Introducing: The Place Space!

Welcome to The Place Space (TPS): A new urbanist ideas blog about transportation, accessibility, and public spaces. Founded in December of 2019, we wanted to highlight the potential of cities to be better organized, more livable, and accessible for all people. 

We look forward to covering a variety of cities and plans on this blog. However, for our first post, we felt it is imperative to begin with a discussion on new urbanism and why it’s important to the future of cities. 

New Urbanism

The founding principle for ideas on this blog traces back to the term new urbanism. Because the phrase new urbanism gets used – and sometimes overused – in many urban planning discussions, we wanted to define the phrase ourselves.    

New Urbanism is the idea that cities should be built for people, not cars. 

Dense urban cores, walkable and bikeable streets, ground floor retail and restaurants below housing, and reliable public transportation are all goals set out by the new urbanist movement. It is the antithesis to typical development patterns in the United States since the 1940’s, which encouraged single family housing on the periphery of cities, freeways often built through low income communities, reliance on car ownership, and urban cores consisting of a mall surrounded by thousands of parking spaces. 

Why is new urbanism desirable? I like driving to the mall! 

Everyone has their own personal preferences, but building suburban-style cities is an unsustainable practice. Building them requires more land per-person, which is tough to find in many regions, particularly in California. They also require more resources: pipes to distribute water and sewage, power lines which lose electricity based on distance traveled, and bigger roads to accommodate more single occupancy vehicle trips. Moreover, the revenue from creating all of the infrastructure for suburban development often doesn’t cover the full construction and maintenance costs.  

Even the best planned and most cost-effective suburbs inherently have accessibility issues – for those who don’t own or can’t drive a car. Because of Euclidean zoning, the practice of separating homes from other land uses like shops and restaurants, distances between homes and destinations are often too far to walk. When they aren’t too far, sidewalks and bike lanes are often not provided. Therefore, most people are required to drive to every destination, which creates more traffic and traps children, the elderly, the disabled, and low income folks at home.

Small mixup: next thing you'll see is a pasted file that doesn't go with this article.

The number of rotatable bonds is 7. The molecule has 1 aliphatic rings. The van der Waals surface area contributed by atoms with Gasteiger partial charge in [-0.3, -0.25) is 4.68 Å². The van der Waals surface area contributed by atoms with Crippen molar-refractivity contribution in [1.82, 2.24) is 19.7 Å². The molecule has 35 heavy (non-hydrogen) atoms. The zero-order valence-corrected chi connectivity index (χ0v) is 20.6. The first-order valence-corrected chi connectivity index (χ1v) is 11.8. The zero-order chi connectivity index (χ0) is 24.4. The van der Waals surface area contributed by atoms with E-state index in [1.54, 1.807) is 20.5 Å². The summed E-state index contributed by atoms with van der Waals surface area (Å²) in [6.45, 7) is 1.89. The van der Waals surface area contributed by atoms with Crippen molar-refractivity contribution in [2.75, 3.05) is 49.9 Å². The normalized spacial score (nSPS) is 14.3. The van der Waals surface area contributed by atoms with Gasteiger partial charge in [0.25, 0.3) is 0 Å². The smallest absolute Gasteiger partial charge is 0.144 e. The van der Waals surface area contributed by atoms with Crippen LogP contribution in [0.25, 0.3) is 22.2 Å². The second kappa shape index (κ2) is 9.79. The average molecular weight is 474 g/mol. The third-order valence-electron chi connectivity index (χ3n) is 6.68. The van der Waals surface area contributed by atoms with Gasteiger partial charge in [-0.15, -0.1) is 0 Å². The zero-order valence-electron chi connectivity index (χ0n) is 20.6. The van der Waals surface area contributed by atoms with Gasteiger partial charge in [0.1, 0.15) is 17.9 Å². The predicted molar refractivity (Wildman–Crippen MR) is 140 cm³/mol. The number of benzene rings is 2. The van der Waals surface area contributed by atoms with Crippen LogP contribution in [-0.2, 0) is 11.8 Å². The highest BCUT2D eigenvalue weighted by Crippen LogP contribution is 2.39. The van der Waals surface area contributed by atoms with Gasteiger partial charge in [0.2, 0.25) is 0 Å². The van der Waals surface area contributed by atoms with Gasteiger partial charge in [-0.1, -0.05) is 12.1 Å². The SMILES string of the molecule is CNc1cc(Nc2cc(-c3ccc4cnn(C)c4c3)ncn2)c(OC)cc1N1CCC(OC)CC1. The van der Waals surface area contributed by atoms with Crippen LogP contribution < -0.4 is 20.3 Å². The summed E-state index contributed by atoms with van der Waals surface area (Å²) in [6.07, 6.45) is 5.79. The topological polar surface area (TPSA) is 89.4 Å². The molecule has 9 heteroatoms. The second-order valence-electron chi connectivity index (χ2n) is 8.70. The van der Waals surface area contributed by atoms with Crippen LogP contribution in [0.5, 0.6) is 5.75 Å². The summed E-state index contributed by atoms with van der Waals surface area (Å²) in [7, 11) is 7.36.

So you just want to live in a city before cars were invented?

Sort of! Although new technologies have made city life much more enjoyable since the early 1900s. Just to name a few…

  • Sewage systems and non-equestrian modes of transport have vastly improved the health (and smell) of urban areas. 
  • Zoning heavy polluting industries away from urban cores has improved air quality where people live. 
  • Amenities for residents have made dense living easier, such as heating and air conditioning, refrigeration, and electric lighting.
  • Urban design guidelines have promoted both public and private open spaces, although more can certainly be achieved. 

That said, many elements of pre-car cities are fundamental to the idea of new urbanism. A big emphasis of the movement is making cities at a human scale. 

This means places like grocery stores, medical clinics, schools, etc. should be within walking distance (less than one mile) of where people live and work. It also means cities don’t necessarily need huge skyscrapers to create these livable spaces. Depending on the neighborhood context, buildings can be anywhere from three to 20+ stories so long as they accommodate multiple land uses with an active ground floor space.  

But what about my nice quiet suburb?

Realistically, suburbs aren’t going anywhere in the near future, and that’s ok! But we (in the US) need to create more dense urban areas to accommodate growth, build more housing, combat climate change, and make places accessible for everyone. That won’t be an easy transition, but it is necessary to ensure that future generations get to enjoy great and accessible urban places.

What does The Place Space do?

The Place Space is simply an ideas blog, where Dawson and others can create practical and/or fanciful ideas to achieve the goals of new urbanism. Whether that’s proposing a new bike lane, or radically redesigning a transit network, we hope to inspire changes from the ground up to help make cities work for everyone. 

Each post will take on a new idea or challenge, analyze the present day conditions, and propose ideas to transform the object or space into something better. The post will be rated on a scale of 1, 2, or 3 based on the following points:

  • Implementation Difficulty – Easy as pie to straight rocket science
  • Photoshop Skilz – “Graphic design is my passion” to art museum worthy
  • Outrage Meter – “I’d like to raise a concern about…” to “You’ll be hearing from MY LAWYER” 

We’re excited to get started on this journey and see where this blog goes. We hope you enjoy and get inspired to make positive changes to your own community.

Dawson Woodstone
Founder – The Place Space
Like what you see? Have a revolutionary idea to improve your city? Check back for more posts by the Place Space! You can sign up for email updates when new articles are published. Also feel free to email Dawson with ideas you have to make your city better!   

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